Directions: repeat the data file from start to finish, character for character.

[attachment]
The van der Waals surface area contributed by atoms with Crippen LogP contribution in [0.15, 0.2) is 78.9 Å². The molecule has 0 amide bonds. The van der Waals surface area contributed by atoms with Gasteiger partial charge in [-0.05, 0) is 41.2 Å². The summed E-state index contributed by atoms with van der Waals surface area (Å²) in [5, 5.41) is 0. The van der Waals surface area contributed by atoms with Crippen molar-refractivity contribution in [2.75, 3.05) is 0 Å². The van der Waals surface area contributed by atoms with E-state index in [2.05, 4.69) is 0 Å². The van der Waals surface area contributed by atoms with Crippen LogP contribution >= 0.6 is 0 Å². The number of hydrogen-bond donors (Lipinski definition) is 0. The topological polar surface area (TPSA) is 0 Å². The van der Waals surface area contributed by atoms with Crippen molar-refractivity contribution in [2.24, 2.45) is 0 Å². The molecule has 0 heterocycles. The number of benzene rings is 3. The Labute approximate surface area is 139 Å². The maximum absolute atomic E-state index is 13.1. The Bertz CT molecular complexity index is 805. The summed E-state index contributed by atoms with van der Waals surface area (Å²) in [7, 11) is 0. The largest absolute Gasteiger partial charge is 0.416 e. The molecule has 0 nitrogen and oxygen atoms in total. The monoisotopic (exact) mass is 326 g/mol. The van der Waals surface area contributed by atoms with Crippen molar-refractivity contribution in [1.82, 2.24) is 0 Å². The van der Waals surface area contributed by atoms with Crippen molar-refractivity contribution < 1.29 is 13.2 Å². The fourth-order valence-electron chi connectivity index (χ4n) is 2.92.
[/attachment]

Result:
The van der Waals surface area contributed by atoms with Crippen LogP contribution in [0.15, 0.2) is 78.9 Å². The molecule has 0 amide bonds. The van der Waals surface area contributed by atoms with Gasteiger partial charge in [-0.05, 0) is 41.2 Å². The summed E-state index contributed by atoms with van der Waals surface area (Å²) in [5, 5.41) is 0. The van der Waals surface area contributed by atoms with Crippen molar-refractivity contribution in [2.75, 3.05) is 0 Å². The van der Waals surface area contributed by atoms with E-state index in [2.05, 4.69) is 0 Å². The van der Waals surface area contributed by atoms with Crippen LogP contribution >= 0.6 is 0 Å². The number of hydrogen-bond donors (Lipinski definition) is 0. The topological polar surface area (TPSA) is 0 Å². The van der Waals surface area contributed by atoms with Crippen molar-refractivity contribution in [2.24, 2.45) is 0 Å². The molecule has 0 heterocycles. The number of benzene rings is 3. The Labute approximate surface area is 139 Å². The maximum absolute atomic E-state index is 13.1. The Bertz CT molecular complexity index is 805. The summed E-state index contributed by atoms with van der Waals surface area (Å²) in [7, 11) is 0. The largest absolute Gasteiger partial charge is 0.416 e. The molecule has 0 nitrogen and oxygen atoms in total. The monoisotopic (exact) mass is 326 g/mol. The van der Waals surface area contributed by atoms with Crippen molar-refractivity contribution in [1.82, 2.24) is 0 Å². The van der Waals surface area contributed by atoms with Crippen molar-refractivity contribution < 1.29 is 13.2 Å². The fourth-order valence-electron chi connectivity index (χ4n) is 2.92.